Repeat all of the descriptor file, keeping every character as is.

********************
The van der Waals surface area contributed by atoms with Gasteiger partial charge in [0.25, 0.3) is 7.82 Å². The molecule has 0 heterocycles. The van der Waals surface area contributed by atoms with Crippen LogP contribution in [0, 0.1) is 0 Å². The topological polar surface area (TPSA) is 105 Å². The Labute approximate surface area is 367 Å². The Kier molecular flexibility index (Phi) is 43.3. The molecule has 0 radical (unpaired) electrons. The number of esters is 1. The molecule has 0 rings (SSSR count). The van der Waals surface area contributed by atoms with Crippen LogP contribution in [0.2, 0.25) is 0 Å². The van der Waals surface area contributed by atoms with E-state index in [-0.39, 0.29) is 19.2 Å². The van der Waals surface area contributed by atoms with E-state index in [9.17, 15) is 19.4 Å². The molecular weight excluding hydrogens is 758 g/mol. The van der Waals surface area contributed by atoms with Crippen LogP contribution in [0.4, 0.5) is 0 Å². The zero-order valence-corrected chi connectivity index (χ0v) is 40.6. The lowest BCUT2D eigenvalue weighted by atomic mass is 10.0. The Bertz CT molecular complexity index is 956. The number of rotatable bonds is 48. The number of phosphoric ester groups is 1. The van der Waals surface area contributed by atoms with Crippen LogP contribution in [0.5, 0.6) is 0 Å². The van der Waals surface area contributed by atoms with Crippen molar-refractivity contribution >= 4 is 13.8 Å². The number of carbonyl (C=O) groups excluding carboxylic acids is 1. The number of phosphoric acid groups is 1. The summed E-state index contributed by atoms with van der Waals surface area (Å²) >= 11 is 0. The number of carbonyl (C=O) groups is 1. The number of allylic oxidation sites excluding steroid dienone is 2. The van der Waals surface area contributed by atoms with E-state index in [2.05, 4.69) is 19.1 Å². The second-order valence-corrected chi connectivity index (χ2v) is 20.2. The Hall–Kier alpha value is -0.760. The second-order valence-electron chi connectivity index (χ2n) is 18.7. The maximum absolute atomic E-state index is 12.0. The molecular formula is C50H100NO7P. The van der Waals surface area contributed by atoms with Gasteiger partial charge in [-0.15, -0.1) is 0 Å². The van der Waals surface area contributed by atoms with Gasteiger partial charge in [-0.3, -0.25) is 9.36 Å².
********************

The van der Waals surface area contributed by atoms with Gasteiger partial charge in [0.25, 0.3) is 7.82 Å². The molecule has 0 heterocycles. The van der Waals surface area contributed by atoms with Crippen LogP contribution in [0, 0.1) is 0 Å². The topological polar surface area (TPSA) is 105 Å². The Labute approximate surface area is 367 Å². The Kier molecular flexibility index (Phi) is 43.3. The molecule has 0 radical (unpaired) electrons. The number of esters is 1. The molecule has 0 rings (SSSR count). The van der Waals surface area contributed by atoms with Crippen LogP contribution in [0.2, 0.25) is 0 Å². The van der Waals surface area contributed by atoms with E-state index in [-0.39, 0.29) is 19.2 Å². The van der Waals surface area contributed by atoms with E-state index in [9.17, 15) is 19.4 Å². The molecular weight excluding hydrogens is 758 g/mol. The van der Waals surface area contributed by atoms with Crippen LogP contribution in [0.4, 0.5) is 0 Å². The zero-order valence-corrected chi connectivity index (χ0v) is 40.6. The lowest BCUT2D eigenvalue weighted by atomic mass is 10.0. The Bertz CT molecular complexity index is 956. The number of rotatable bonds is 48. The number of phosphoric ester groups is 1. The van der Waals surface area contributed by atoms with Crippen LogP contribution in [0.5, 0.6) is 0 Å². The van der Waals surface area contributed by atoms with Crippen molar-refractivity contribution >= 4 is 13.8 Å². The number of carbonyl (C=O) groups excluding carboxylic acids is 1. The number of phosphoric acid groups is 1. The summed E-state index contributed by atoms with van der Waals surface area (Å²) >= 11 is 0. The number of carbonyl (C=O) groups is 1. The number of allylic oxidation sites excluding steroid dienone is 2. The van der Waals surface area contributed by atoms with E-state index in [2.05, 4.69) is 19.1 Å². The second-order valence-corrected chi connectivity index (χ2v) is 20.2. The Hall–Kier alpha value is -0.760. The second-order valence-electron chi connectivity index (χ2n) is 18.7. The maximum absolute atomic E-state index is 12.0. The molecular formula is C50H100NO7P. The van der Waals surface area contributed by atoms with Gasteiger partial charge in [-0.15, -0.1) is 0 Å². The van der Waals surface area contributed by atoms with Gasteiger partial charge in [-0.3, -0.25) is 9.36 Å².